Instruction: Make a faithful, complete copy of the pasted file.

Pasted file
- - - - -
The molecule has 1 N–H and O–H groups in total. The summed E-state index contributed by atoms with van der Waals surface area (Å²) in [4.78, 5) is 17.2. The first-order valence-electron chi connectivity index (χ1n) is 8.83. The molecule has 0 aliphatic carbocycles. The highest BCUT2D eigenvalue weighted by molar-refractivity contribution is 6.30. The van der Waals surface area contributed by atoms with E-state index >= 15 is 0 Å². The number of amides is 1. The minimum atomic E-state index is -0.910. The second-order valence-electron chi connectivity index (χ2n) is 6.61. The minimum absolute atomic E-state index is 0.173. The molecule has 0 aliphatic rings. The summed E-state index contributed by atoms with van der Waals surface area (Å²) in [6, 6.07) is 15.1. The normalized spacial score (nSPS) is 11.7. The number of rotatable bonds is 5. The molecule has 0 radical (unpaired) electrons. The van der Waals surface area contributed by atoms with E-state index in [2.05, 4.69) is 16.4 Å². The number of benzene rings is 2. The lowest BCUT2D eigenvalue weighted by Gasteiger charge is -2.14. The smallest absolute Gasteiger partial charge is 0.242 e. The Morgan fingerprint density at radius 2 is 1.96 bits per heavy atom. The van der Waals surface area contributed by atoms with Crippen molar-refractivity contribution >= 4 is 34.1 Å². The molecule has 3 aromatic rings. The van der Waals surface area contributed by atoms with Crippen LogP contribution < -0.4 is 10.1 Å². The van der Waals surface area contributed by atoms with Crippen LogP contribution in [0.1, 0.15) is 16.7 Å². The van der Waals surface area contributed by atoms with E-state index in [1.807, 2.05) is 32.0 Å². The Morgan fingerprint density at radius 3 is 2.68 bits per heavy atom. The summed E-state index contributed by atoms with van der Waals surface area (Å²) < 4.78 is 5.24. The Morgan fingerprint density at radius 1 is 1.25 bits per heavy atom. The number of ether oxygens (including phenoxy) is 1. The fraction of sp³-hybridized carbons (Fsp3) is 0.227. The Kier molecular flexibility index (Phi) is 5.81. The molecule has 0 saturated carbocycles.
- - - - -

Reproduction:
The molecule has 1 N–H and O–H groups in total. The summed E-state index contributed by atoms with van der Waals surface area (Å²) in [4.78, 5) is 17.2. The first-order valence-electron chi connectivity index (χ1n) is 8.83. The molecule has 0 aliphatic carbocycles. The highest BCUT2D eigenvalue weighted by molar-refractivity contribution is 6.30. The van der Waals surface area contributed by atoms with E-state index >= 15 is 0 Å². The number of amides is 1. The minimum atomic E-state index is -0.910. The second-order valence-electron chi connectivity index (χ2n) is 6.61. The minimum absolute atomic E-state index is 0.173. The molecule has 0 aliphatic rings. The summed E-state index contributed by atoms with van der Waals surface area (Å²) in [6, 6.07) is 15.1. The normalized spacial score (nSPS) is 11.7. The number of rotatable bonds is 5. The molecule has 0 radical (unpaired) electrons. The van der Waals surface area contributed by atoms with E-state index in [2.05, 4.69) is 16.4 Å². The number of benzene rings is 2. The lowest BCUT2D eigenvalue weighted by Gasteiger charge is -2.14. The smallest absolute Gasteiger partial charge is 0.242 e. The Morgan fingerprint density at radius 2 is 1.96 bits per heavy atom. The van der Waals surface area contributed by atoms with Crippen molar-refractivity contribution >= 4 is 34.1 Å². The molecule has 3 aromatic rings. The van der Waals surface area contributed by atoms with Crippen LogP contribution < -0.4 is 10.1 Å². The van der Waals surface area contributed by atoms with Crippen LogP contribution in [0.1, 0.15) is 16.7 Å². The van der Waals surface area contributed by atoms with E-state index in [1.807, 2.05) is 32.0 Å². The Morgan fingerprint density at radius 3 is 2.68 bits per heavy atom. The summed E-state index contributed by atoms with van der Waals surface area (Å²) < 4.78 is 5.24. The Morgan fingerprint density at radius 1 is 1.25 bits per heavy atom. The number of ether oxygens (including phenoxy) is 1. The fraction of sp³-hybridized carbons (Fsp3) is 0.227. The Kier molecular flexibility index (Phi) is 5.81. The molecule has 0 saturated carbocycles.